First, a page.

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The Long Good Friday: How the Brits lost their Empire

The funny thing about British gangster movies is there are so few of them. While the list of New York mafia movies would extend beyond the tip of Long Island, the list for the Brits wouldn’t even top Big Ben. I imagine a lot of this has to do  with a perceived lack of violence among the Tommies. Guy Ritchie has made a few attempts to dissuade this notion, but for the most part it lingers. The Long Good Friday speaks directly of gangsters peacefully coexisting. But it just wouldn’t be an exciting gangster movie if the toughs sat around on yachts smoking big cigars and discussing the numbers.

The film gets off to an odd start and never really relaxes. The first, let’s call it a good five minutes, are completely dialogue free. Strangely enough people, even main characters, are talking but not at a volume designed to convey information to the audience. Instead we’re treated to several scenes with little to connect them and virtually nothing to provide understanding. But that’s ok. The plot will return to this string of events in due time. In the mean time we get to follow around Bob Hoskins in his break out role. That’s right. Before he was Mario to Dennis Hopper’s Koopa or Smee to Dustin Hoffman’s Hook he was a respectable British gangster with plans to return London to her former financial glory and bring the 1988 Olympics to The Big Smoke. I like to think this movie actually takes place after Hook and Mr. Smee is merely returning to London to go legit and invest his recently acquired booty in real estate. It’s probably before he tried to make it big in Hollywood and ended up an alcoholic private eye for cartoon characters.

My goodness. I don't think he was even shaving yet.

The story itself is pretty basic. Hoskins is in the middle of a meeting with investors, including the New York mafia, for his big investment plans when things get “interrupted” by a boyish Pierce Brosnan and other goons. Hoskins then has to race to put his house back in order before the New York boys are scared off. The main conflict’s believability completely falls apart at the climax of the movie though I strongly suspect this was due to the writer Barrie Keefe’s underlying desire to motivate the British people to return to their seat on the global stage. In the 21st Century it may seem hard for the younger crowd to imagine, but London was once the seat of global commerce. One hundred years ago British colonial holdings still spanned the globe and barrels of oil were measured in pounds. Well, I made that last part up. But still. After two world wars Her Majesty’s Government was deep in debt and her colonies were desperate for autocracy. The social movement sprang up and destroyed what was left of Britain’s industrial might and by 1979 I’m sure many people shared Keefe’s desire to see London rise from the ashes and become a seat of power in the new global economy. The potential was certainly there. If London could have taken the road paved by California the Silicon Valley could have been the Silicon Island. Obviously all this is over simplified for the sake of comparison, but you see my point. It’s no wonder Jeremy Clarkson loved this movie.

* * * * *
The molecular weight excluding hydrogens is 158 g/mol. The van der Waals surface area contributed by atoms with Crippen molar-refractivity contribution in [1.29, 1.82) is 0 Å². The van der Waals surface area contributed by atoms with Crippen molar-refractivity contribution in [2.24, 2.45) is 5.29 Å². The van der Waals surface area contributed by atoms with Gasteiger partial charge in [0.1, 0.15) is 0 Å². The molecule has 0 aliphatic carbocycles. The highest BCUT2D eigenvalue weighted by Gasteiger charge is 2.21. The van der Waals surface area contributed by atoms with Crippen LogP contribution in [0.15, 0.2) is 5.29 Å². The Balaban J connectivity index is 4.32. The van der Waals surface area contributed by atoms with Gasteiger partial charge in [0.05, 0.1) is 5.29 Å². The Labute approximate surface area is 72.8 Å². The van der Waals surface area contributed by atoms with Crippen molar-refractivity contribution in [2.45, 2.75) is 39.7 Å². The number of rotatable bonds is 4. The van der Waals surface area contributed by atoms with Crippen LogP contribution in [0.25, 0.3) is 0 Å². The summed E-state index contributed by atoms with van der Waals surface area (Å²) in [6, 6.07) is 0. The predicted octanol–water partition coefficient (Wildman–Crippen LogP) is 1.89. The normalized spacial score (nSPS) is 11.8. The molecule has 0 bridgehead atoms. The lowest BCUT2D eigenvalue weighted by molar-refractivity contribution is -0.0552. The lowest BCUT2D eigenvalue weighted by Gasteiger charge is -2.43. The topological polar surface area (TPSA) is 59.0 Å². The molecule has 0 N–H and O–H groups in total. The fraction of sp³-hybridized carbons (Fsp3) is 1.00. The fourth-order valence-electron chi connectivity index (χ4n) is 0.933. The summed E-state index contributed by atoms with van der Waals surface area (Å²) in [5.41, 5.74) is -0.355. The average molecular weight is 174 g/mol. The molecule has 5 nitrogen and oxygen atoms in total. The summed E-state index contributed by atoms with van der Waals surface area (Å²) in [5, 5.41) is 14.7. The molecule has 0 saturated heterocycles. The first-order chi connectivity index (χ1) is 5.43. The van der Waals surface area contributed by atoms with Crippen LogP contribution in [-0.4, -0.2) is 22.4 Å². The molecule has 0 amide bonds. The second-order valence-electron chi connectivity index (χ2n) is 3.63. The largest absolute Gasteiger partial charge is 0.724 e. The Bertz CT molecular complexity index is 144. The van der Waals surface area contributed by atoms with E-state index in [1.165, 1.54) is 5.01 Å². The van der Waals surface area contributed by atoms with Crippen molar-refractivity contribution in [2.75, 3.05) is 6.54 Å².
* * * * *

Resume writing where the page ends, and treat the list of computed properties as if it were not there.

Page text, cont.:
Hoskin’s character Harold isn’t so much a stereotypical gangster then. He’s a metaphor for the British leadership’s failure to recognize the severity of her own internal strife through over simplification and miscommunication. Harold was ill-informed at the start of the movie and he was over-confident at the end. His enemies have about five lines in the whole movie, one of which was ad libbed. I submit that this again plays to the metaphor. Because while Harold faces a treacherous foe it pales in comparison to his struggle with his own ego. He showed a continual disregard for the advice of his cronies while bitterly clinging to the methods of the past. Perhaps the reason the subtext works so well is because it has been true throughout history. Whether it was the Romans underestimating the problems caused by the Germanic barbarians, Napolean’s underestimation of the Russian winter, or the United Kingdom’s own underestimation of the discontent of her colonies history has proven that power breeds complacency and dulls the spear. Even now as America continues to overburden her credit she underestimates the power of a communist country more than a billion strong. It’s always the economic attacks you’re the least prepared for.

Hoskin really does a bang up job and even delivers an exceptional monologue at the end that will every good Brit on their feet saluting the Queen. His acting is matched by a lovely young Helen Mirren whose vital role I have completely disregarded for the sake of brevity.

Ah, but Enosh never mind the grand metaphors, is the movie worth watching? Well that depends on your sexual orientation. In fact I’m fairly certain that one of the movie’s taglines when it was originally released was “The ladies will come for the Pierce Brosnan shower scene, but they’ll stay for the Bob Hoskins shower scene.” Let’s face it. Nothing really drives home the melodrama quite like a hairy chested man lathering up in slow motion for three minutes. Especially when coupled with a bizarre early 80’s score.


2 Responses

  1. […] The Long Good Friday: How the Brits lost their Empire (faceplantreview.wordpress.com) […]

  2. Me satisface bastante exactamente como has planteado el ideario.
    Consiste en algo claro que te has informado clarmente genial.

    Mi deso es de los mass articulo tuyos. Esplendido!!

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